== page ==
Pastoral Conversion 2020

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Congregation for the Clergy, Instruction:
“The Pastoral Conversion of the Parish Community in the Service of the Evangelising Mission of the Church”

July 20, 2020.  Original text in English.  This “Instruction” is available at the Vatican website, accessed on January 18, 2024.


Chapter X. Bodies of Ecclesial Co-responsibility

Chapter X. a. The Parish Finance Council

101. The administration of goods which every Parish has to some extent is an important area of evangelisation and evangelical witness, both in the Church and in civil society, since “all the goods that we have, the Lord gives them to go to the world, to go to humanity, to help others”[154]. The Parish Priest, therefore, cannot and must not remain only at this task[155], so it is necessary that he be assisted by collaborators to administrate the goods of the Church above all with evangelising zeal and a missionary spirit.[156]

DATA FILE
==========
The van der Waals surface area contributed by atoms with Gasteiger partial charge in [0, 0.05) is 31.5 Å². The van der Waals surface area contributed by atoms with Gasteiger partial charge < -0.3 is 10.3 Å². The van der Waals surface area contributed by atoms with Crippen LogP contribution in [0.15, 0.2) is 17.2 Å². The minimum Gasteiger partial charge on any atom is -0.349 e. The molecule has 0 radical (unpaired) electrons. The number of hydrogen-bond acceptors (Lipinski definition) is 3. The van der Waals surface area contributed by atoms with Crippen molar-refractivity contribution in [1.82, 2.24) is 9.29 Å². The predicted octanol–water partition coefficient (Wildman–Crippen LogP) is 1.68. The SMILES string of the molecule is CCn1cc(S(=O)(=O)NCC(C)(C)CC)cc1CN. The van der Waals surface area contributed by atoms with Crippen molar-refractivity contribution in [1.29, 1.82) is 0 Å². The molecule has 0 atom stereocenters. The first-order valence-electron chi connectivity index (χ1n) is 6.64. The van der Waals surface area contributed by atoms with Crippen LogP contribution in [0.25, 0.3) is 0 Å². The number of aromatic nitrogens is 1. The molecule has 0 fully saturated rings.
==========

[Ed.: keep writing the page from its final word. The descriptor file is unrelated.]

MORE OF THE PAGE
102. For this reason, in every Parish a Finance Council must be constituted as a consultative body, presided over by the Parish Priest and formed of at least three other faithful[157]; the minimum number of three is necessary so that this Council may be considered “collegial”. It bears recalling that the Parish Priest is not counted among the members of the Finance Council, but he presides over it.

103. Absent specific norms issued by the diocesan Bishop, it will be for the Parish Priest to determine the number of members of this Council, relative to the size of the Parish, and whether these should be appointed by him, or elected somehow by the Parish community.

The members of this Council, not necessarily belonging to the Parish itself, must be of proven good reputation, and expert in financial and legal questions[158], so as to render an effective and competent service, in such a way that the Council is not established as a mere formality.

104. Unless the diocesan Bishop has decided otherwise, observing the necessary prudence and any pertinent norms of civil law, nothing prevents the same person from being a member of the Finance Council of multiple Parishes, whenever circumstances require.